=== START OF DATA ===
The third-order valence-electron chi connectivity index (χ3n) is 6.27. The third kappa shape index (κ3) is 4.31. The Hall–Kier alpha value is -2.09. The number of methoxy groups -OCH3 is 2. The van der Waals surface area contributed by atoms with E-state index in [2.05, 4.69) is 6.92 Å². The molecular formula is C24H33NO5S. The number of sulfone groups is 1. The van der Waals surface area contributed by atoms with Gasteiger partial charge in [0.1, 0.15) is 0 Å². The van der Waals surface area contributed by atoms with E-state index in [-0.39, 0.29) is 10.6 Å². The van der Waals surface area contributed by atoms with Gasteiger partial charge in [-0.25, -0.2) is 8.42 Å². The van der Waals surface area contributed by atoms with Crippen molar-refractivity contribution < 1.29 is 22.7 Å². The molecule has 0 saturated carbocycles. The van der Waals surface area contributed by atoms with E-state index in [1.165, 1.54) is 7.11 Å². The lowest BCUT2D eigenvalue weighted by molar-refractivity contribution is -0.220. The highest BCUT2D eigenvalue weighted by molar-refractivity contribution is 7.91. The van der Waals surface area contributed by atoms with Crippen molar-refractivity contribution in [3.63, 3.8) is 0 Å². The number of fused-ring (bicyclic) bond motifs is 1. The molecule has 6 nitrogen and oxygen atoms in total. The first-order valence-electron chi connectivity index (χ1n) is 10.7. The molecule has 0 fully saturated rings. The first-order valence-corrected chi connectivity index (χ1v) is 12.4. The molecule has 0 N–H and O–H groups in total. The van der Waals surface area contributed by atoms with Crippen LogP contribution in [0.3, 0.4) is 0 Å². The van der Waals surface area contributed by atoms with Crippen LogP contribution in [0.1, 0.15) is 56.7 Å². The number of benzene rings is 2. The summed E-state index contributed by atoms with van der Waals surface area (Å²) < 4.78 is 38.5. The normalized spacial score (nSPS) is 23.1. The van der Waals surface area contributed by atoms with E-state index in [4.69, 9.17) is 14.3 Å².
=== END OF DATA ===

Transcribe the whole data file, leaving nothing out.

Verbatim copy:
The third-order valence-electron chi connectivity index (χ3n) is 6.27. The third kappa shape index (κ3) is 4.31. The Hall–Kier alpha value is -2.09. The number of methoxy groups -OCH3 is 2. The van der Waals surface area contributed by atoms with E-state index in [2.05, 4.69) is 6.92 Å². The molecular formula is C24H33NO5S. The number of sulfone groups is 1. The van der Waals surface area contributed by atoms with Gasteiger partial charge in [0.1, 0.15) is 0 Å². The van der Waals surface area contributed by atoms with E-state index in [-0.39, 0.29) is 10.6 Å². The van der Waals surface area contributed by atoms with Gasteiger partial charge in [-0.25, -0.2) is 8.42 Å². The van der Waals surface area contributed by atoms with Crippen molar-refractivity contribution < 1.29 is 22.7 Å². The molecule has 0 saturated carbocycles. The van der Waals surface area contributed by atoms with E-state index in [1.165, 1.54) is 7.11 Å². The lowest BCUT2D eigenvalue weighted by molar-refractivity contribution is -0.220. The highest BCUT2D eigenvalue weighted by molar-refractivity contribution is 7.91. The van der Waals surface area contributed by atoms with Crippen molar-refractivity contribution in [3.63, 3.8) is 0 Å². The number of fused-ring (bicyclic) bond motifs is 1. The molecule has 6 nitrogen and oxygen atoms in total. The first-order valence-electron chi connectivity index (χ1n) is 10.7. The molecule has 0 fully saturated rings. The first-order valence-corrected chi connectivity index (χ1v) is 12.4. The molecule has 0 N–H and O–H groups in total. The van der Waals surface area contributed by atoms with Crippen LogP contribution in [0.3, 0.4) is 0 Å². The van der Waals surface area contributed by atoms with Crippen LogP contribution in [0.1, 0.15) is 56.7 Å². The number of benzene rings is 2. The summed E-state index contributed by atoms with van der Waals surface area (Å²) < 4.78 is 38.5. The normalized spacial score (nSPS) is 23.1. The van der Waals surface area contributed by atoms with E-state index in [4.69, 9.17) is 14.3 Å².